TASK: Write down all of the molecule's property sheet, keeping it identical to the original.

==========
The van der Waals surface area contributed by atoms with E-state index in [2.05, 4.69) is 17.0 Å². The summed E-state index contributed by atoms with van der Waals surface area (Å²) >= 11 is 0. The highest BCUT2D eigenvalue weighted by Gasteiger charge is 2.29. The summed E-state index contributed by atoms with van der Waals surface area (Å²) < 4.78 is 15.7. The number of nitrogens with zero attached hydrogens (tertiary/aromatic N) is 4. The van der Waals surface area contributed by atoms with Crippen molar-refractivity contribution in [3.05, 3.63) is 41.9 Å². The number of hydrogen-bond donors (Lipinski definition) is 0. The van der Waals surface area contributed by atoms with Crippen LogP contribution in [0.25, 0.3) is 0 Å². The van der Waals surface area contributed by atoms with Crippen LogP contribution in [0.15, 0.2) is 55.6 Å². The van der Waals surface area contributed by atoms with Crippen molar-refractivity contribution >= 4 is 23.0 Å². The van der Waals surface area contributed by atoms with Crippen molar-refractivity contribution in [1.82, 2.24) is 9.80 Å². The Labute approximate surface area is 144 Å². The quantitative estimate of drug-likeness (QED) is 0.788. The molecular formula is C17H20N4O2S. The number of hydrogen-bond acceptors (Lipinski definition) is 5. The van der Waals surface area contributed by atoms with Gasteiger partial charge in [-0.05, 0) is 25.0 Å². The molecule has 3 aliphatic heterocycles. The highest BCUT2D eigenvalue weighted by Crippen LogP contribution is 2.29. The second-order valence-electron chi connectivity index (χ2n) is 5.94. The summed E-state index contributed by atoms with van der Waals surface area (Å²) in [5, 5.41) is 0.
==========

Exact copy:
The van der Waals surface area contributed by atoms with E-state index in [2.05, 4.69) is 17.0 Å². The summed E-state index contributed by atoms with van der Waals surface area (Å²) >= 11 is 0. The highest BCUT2D eigenvalue weighted by Gasteiger charge is 2.29. The summed E-state index contributed by atoms with van der Waals surface area (Å²) < 4.78 is 15.7. The number of nitrogens with zero attached hydrogens (tertiary/aromatic N) is 4. The van der Waals surface area contributed by atoms with Crippen molar-refractivity contribution in [3.05, 3.63) is 41.9 Å². The number of hydrogen-bond donors (Lipinski definition) is 0. The van der Waals surface area contributed by atoms with Crippen LogP contribution in [0.25, 0.3) is 0 Å². The van der Waals surface area contributed by atoms with Crippen LogP contribution in [0.15, 0.2) is 55.6 Å². The van der Waals surface area contributed by atoms with Crippen molar-refractivity contribution >= 4 is 23.0 Å². The van der Waals surface area contributed by atoms with Crippen molar-refractivity contribution in [1.82, 2.24) is 9.80 Å². The Labute approximate surface area is 144 Å². The quantitative estimate of drug-likeness (QED) is 0.788. The molecular formula is C17H20N4O2S. The number of hydrogen-bond acceptors (Lipinski definition) is 5. The van der Waals surface area contributed by atoms with Gasteiger partial charge in [-0.05, 0) is 25.0 Å². The molecule has 3 aliphatic heterocycles. The highest BCUT2D eigenvalue weighted by Crippen LogP contribution is 2.29. The second-order valence-electron chi connectivity index (χ2n) is 5.94. The summed E-state index contributed by atoms with van der Waals surface area (Å²) in [5, 5.41) is 0.